The report analyzes the range of respiratory diseases affecting firefighters, with chapters written by experts in the field.

IAFF Report Examines Firefighter Lung Diseases

"Respiratory Diseases and the Fire Service" addresses smoking, pulmonary function testing, World Trade Center responders' respiratory diseases, disaster-related infections, and much more.

A major report published Wednesday by the U.S. Fire Administration and the International Association of Fire Fighters analyzes the range of respiratory diseases affecting firefighters, with chapters written by experts in the field from medical schools, fire departments, and health departments. Eleven of the report's credited technical reviewers are NIOSH experts.

The "Respiratory Diseases and the Fire Service" report addresses smoking, pulmonary function testing, World Trade Center responders' respiratory diseases, disaster-related infections, asthma, COPD, tuberculosis, lung cancer, inhalation injuries, asbestos, sleep apnea, and more. It summarizes the findings of a long-term study to improve firefighters' occupational health. "USFA is committed to enhancing the occupational health and safety of America's fire service," said Acting U.S. Fire Administrator Glenn Gaines. "The purpose of this initiative is to provide information to the fire service on the mitigation of the long-term effects of occupational respiratory exposure."

“Respiratory diseases remain a significant health issue for firefighters and other emergency responders," added IAFF General President Harold A. Schaitberger. "Respiratory effects due to firefighter occupational exposure are a concern affecting the fire service throughout the United States."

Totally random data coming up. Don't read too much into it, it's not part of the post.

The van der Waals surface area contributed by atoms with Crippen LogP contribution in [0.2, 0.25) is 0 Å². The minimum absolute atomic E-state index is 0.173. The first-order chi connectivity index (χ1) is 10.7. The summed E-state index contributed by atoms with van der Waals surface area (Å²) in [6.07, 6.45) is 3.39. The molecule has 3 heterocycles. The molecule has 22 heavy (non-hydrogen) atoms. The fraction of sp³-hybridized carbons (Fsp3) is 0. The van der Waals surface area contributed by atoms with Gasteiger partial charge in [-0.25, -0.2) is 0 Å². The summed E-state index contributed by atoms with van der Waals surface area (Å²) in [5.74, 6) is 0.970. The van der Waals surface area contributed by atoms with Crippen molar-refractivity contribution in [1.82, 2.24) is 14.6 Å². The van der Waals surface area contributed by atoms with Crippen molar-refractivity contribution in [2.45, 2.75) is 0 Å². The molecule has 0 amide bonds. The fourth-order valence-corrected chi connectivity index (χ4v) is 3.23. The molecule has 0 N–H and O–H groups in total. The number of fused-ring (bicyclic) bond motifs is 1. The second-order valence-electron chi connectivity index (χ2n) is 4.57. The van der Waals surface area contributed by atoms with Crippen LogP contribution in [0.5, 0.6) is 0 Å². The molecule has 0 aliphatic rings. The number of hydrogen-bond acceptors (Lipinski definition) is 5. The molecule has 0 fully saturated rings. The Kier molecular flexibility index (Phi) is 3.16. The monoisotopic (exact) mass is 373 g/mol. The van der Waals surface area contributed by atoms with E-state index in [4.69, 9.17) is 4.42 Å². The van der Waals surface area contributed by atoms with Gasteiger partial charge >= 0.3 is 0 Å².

One of the report's three editors is Dr. David Prezant, MD, professor of medicine in the pulmonary division of Albert Einstein College of Medicine in New York City and co-director of WTC Medical Programs for the Fire Department City of New York. Prezant co-wrote chapter 3-5, "World Trade Center Respiratory Diseases," with Dr. Kerry Kelly, co-director of WTC Medical Programs; Dr. Stephen M. Levin, associate professor of medicine at the Mount Sinai School of Medicine; Dr. Michael Weiden, associate professor of medicine at the NYU School of Medicine and medical officer for the WTC program; and Dr. Thomas K. Aldrich, professor of medicine in the pulmonary division at the Albert Einstein College of Medicine. By 2009, they write, more than 1,000 FDNY members had qualified for permanent respiratory disability benefits based on exposures to dust, fumes, and gases at the WTC site. A high percentage of those exposed to the dust cloud following the buildings' collapse in September 2001 -- including police officers, ironworkers, transit workers, cleanup workers, and residents in the area -- also reported upper and lower respiratory symptoms months afterward, they report.

The authors of chapter 2-9 on firefighter cancers, Dr. Adrienne Flowers of the University of Maryland School of Medicine and Dr. Melissa A. McDiarmid, MD, MPH, professor of medicine and director of the University of Maryland Occupational Health Program, say the best prevention practices are not to smoke and not be exposed to secondhand smoke. "Another important prevention practice to avoid exposure to cancer-causing agents generally is to be vigilant about use of SCBA," they add. "This is true not only during the active stages of fire suppression, but also during overhaul when some chemicals of combustion may be present at concentrations as high or even higher than during the active firefighting phase."

They also suggest following NFPA requirements for controlling/capturing diesel exhaust, which is carcinogenic, at firehouses to prevent exposure.

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